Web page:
When Blu-ray and HD DVD began to be discussed at the end of 1995/early 1996 I had no particular preference for either. I still don’t really. There were enthusiasts who preferred one over the other, but everyone realised it was about the movies and the discussion focused mainly on what movies would be coming out on which format. There were a lot of home theatre enthusiasts who really looked forward to the prospects of both formats.

When HD DVD came out people were very pleased about the quality and features straight out of the gate. I expected the same from Blu-ray; and while it wasn’t as smooth out of the gate it improved very quickly and soon caught up. I was pleased that HD DVD was feature-complete, and that Blu-ray had the potential to be even better (the potential it still has). I wasn’t happy about region coding, but I was there at the outset of DVD so I knew this would be overcome eventually so it was an annoyance and no more. I and my friends bought both formats and enjoyed the films.

Then it became clear that the most vocal advocates of both formats were youg people who bought Xbox 360s or Playstation 3s. I thought that was good for adoption, but their annoying arguments based entirely on theoretical benefits and without any direct comparisons or personal experience with the other side really turned me off. I feel this grew at an alarming rate as the formats’ fans (who often weren’t genuine home theatre enthusiasts, just people who supported the format that their console supported) became more and more dominant. People stopped talking about movies and began talking about bandwidth, Profiles and BD+ and all sorts of other issues that aren’t directly relevant to watching movies (and their supplemental materials) in high definition.

This was when I started to become biased. Not toward a particular format, but to the followers. Blu-ray’s most annoying ‘fans’ all seemed to me to have one common denominator: a Playstation 3. I really resented the future of a format being decided by gamers with no direct interest in home theatre. These people had the same 12-year-old’s self-righteousness as the Xbox 360 buyers, but there were more of them. A seemingly unending army of them it seemed.

Sony and Buena Vista were producing some great looking titles, but the people who supported it most were watching discs on 19″ LCD monitors and using the optical output to get stereo, and going on and on about 1080p this, bandwidth that. Most of them only had a vague notion of what they were talking about (not uncommon) but because they seemed so much younger they were quite belligerent that they knew best. Xbox owners suffered a similar affliction, but at least I knew that those with HD DVD had knowingly and deliberately sought out an add-on specifically to play movies. Many of the Playstation 3 posters admitted that they didn’t own a single Blu-ray Disc themselves.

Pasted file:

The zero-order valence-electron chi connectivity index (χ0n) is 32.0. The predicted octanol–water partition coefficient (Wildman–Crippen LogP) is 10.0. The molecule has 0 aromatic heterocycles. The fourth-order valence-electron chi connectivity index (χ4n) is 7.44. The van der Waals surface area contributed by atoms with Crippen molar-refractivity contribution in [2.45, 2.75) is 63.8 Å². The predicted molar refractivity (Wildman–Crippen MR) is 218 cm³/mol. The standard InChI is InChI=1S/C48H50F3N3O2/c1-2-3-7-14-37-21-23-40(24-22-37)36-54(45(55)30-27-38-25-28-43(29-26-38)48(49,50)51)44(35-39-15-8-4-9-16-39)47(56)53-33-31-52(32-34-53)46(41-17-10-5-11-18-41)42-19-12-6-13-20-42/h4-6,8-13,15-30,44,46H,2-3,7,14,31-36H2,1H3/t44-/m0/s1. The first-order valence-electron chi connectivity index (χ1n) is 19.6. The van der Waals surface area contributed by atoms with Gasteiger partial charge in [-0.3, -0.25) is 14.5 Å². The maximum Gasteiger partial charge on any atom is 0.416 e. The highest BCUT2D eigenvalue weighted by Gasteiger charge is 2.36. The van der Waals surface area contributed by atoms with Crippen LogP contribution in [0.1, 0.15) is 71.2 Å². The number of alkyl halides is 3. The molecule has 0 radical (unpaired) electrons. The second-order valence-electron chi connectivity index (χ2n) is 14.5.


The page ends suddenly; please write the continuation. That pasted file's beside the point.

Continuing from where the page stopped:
Today I continue to buy Blu-ray (played on a standalone so I can listen to lossless audio via analogue outputs) and HD DVD, and I have seen some great movies in both formats. I am not unhappy that Blu-ray has won the war, but I hate seeing the insufferable gloating of these same owners who claim credit for apparently single-handedly winning the war. I feel like the war was won by children on the back of a game platform.

I just want to throw my slippers and pipe at them and yell at them to get off my lawn. Well, not really as I’m only 32. But I think Blu-ray would have a much better image among home theatre enthusiasts if it wasn’t for its game platform fans. Damn kids! This format war had created more vitriol and division in the last two years than any format war I can remember (including DIVX and Betamax) and I’m glad it’s over. Now if only Blu-ray’s younger fans would shut up and start buying some movies.


3 Responses to “Is the High Definition Format War Over? (Yes, it is)”

  1. Weekly News Roundup (24 February 2008) « Blog Archive « DVDGuy’s Blog @ Digital Digest Says:

    […] DVD, and Blu-ray, and if you didn’t, you can read my latest thoughts (pre-Toshiba decision) here. While I’m sad that a consumer friendlier format like HD DVD didn’t work out, I’m […]

  2. The HD DVD Fire Sale - Part I « Blog Archive « DVDGuy’s Blog @ Digital Digest Says:

    […] death of HD DVD was a huge shock to all HD DVD supporters. But find any HD DVD supporter in Australia today, and […]

  3. Blu-ray: A Tale of Two (and a half) Polls « Blog Archive « DVDGuy’s Blog @ Digital Digest Says:

    […] before Toshiba threw in the towel, I ran a poll on Digital Digest asking our visitors when they were planning on getting into high […]